In its contemporary usage, the term ‘family values’ has come to evoke strong feelings, usually along the lines of sexuality.  The term has usually been employed by religious groups, and those who dub themselves ‘pro-family values’ might argue that the term encompasses more than sexuality and should translate more broadly into public policies that encourage more healthy family psychology, thus discouraging gambling, drug abuse, and pornography while encouraging best parental practices.  In this paper, I will explore a neglected dimension of ‘family values’ by examining Protestant and Catholic approaches to the ‘right of abode’ in Hong Kong.  A key policy issue under contestation in Hong Kong is the rights of those entering Hong Kong to reside there, especially with regards to temporary foreign domestic workers and pregnant women from the People’s Republic of China entering Hong Kong to give birth.  The Protestant and Catholic approaches to this migration issue are strikingly different.  While evangelical Protestant leaders have concentrated on the sexual and psychological dimensions of family values, they view these migrations as undocumented, and thus illegal.  However, a coalition of Catholics and progressive Protestants who are said to be more liberal on sexual issues approach the issue precisely as one of family values, for to deny the right of abode would divide families.  I draw on 43 key informant interviews with both Protestant and Catholic leaders, in Hong Kong, 5 focus groups with Protestant Christians, and documentary evidence to triangulate the oral data.  This paper thus introduces the term ‘family values’ into a discussion of transnational families and migration policy and argues that ideologies of family must be more carefully examined in Asia-Pacific migration studies, as they have direct relevance to migration policy.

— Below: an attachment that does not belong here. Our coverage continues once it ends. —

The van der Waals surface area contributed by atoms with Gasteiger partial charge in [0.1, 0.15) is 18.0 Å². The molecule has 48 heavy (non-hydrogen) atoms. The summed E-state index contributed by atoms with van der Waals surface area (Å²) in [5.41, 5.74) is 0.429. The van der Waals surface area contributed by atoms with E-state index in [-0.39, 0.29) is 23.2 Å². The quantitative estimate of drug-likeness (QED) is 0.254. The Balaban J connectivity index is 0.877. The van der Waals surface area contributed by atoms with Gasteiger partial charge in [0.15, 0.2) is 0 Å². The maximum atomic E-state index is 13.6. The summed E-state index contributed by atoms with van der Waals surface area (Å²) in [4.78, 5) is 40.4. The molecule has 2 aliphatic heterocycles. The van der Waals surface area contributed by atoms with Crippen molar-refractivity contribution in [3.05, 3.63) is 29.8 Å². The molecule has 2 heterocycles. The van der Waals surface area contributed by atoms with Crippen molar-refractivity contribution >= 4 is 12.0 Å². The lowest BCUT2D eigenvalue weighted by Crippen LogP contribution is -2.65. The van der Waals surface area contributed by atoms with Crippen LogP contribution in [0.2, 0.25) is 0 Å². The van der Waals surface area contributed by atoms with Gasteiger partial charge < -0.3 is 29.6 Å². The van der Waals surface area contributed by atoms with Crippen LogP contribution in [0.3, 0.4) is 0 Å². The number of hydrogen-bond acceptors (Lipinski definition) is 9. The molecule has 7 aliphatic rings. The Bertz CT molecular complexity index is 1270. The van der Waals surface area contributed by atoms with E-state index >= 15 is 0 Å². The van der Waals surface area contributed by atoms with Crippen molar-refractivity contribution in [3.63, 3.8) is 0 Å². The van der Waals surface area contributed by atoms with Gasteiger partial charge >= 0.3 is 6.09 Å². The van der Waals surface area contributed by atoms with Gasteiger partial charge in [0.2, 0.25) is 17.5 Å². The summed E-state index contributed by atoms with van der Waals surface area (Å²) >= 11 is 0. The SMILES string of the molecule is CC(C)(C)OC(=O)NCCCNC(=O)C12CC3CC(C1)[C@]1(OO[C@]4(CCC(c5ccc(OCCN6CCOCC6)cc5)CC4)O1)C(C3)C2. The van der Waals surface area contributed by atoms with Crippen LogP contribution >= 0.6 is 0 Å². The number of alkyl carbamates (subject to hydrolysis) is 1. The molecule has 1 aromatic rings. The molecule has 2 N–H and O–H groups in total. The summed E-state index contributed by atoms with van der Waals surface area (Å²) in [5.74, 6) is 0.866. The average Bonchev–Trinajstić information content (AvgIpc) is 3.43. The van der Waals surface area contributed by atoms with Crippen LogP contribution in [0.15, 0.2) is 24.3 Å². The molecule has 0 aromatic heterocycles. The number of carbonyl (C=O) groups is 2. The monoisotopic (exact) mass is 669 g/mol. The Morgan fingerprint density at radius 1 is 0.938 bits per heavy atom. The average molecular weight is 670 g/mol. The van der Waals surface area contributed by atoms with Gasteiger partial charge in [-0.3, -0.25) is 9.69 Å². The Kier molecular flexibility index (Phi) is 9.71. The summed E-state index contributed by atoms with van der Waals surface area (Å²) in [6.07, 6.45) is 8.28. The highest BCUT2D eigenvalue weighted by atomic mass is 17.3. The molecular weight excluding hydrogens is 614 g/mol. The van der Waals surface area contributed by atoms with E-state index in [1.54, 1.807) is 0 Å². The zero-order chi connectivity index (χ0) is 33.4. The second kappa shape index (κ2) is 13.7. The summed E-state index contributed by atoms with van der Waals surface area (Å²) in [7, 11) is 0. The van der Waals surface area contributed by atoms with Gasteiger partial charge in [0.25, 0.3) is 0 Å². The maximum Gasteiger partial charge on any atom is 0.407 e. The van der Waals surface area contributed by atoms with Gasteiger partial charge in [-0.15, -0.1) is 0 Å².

As a panel, we are very grateful to Mona for responding about the ways each of our papers explored how families constitute the nation-state by making the personal political, with the state and families themselves constructing all sorts of borders to conceptualize the family.

We also had a fantastic keynote talk this morning from my friend and co-author Dr. Johanna Waters on ‘Education Beyond Borders? some implications of contemporary educational migrations,’ in which she examined the stories of failure emerging from international education as well as its domestication through extension campuses in post-colonial sites. Tomorrow morning, Dr. Eric Thompson will speak on ‘Singapore perspectives on migration research: a review.

This conference is always an excellent space for conversation because of the interdisciplinarity of the participants, and what I have experienced so far has been very productive. I’m very excited about the next two days.

Association of Asian American Studies, 17-20 April 2013

Over the next few days, I will be in Seattle for the Association of Asian American Studies‘ annual conference. This is the annual gathering for scholars in Asian American studies.